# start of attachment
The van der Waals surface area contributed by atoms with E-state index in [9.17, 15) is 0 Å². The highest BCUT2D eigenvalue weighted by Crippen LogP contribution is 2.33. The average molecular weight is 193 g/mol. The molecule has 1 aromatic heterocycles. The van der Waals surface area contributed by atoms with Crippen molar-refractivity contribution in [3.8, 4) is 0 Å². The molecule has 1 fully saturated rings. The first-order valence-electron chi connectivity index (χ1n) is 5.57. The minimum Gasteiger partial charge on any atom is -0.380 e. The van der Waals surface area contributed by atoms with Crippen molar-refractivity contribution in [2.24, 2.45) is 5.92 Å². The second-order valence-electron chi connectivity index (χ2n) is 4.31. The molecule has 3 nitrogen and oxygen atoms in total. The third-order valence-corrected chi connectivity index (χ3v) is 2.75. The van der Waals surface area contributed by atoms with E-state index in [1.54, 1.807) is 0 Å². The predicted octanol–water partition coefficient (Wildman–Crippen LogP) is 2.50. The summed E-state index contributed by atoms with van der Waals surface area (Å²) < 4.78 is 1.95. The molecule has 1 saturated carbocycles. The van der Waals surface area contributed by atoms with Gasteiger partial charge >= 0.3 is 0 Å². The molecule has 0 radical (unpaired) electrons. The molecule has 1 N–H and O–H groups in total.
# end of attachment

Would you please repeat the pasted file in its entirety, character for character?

The van der Waals surface area contributed by atoms with E-state index in [9.17, 15) is 0 Å². The highest BCUT2D eigenvalue weighted by Crippen LogP contribution is 2.33. The average molecular weight is 193 g/mol. The molecule has 1 aromatic heterocycles. The van der Waals surface area contributed by atoms with Crippen molar-refractivity contribution in [3.8, 4) is 0 Å². The molecule has 1 fully saturated rings. The first-order valence-electron chi connectivity index (χ1n) is 5.57. The minimum Gasteiger partial charge on any atom is -0.380 e. The van der Waals surface area contributed by atoms with Crippen molar-refractivity contribution in [2.24, 2.45) is 5.92 Å². The second-order valence-electron chi connectivity index (χ2n) is 4.31. The molecule has 3 nitrogen and oxygen atoms in total. The third-order valence-corrected chi connectivity index (χ3v) is 2.75. The van der Waals surface area contributed by atoms with E-state index in [1.54, 1.807) is 0 Å². The predicted octanol–water partition coefficient (Wildman–Crippen LogP) is 2.50. The summed E-state index contributed by atoms with van der Waals surface area (Å²) < 4.78 is 1.95. The molecule has 1 saturated carbocycles. The van der Waals surface area contributed by atoms with Gasteiger partial charge >= 0.3 is 0 Å². The molecule has 0 radical (unpaired) electrons. The molecule has 1 N–H and O–H groups in total.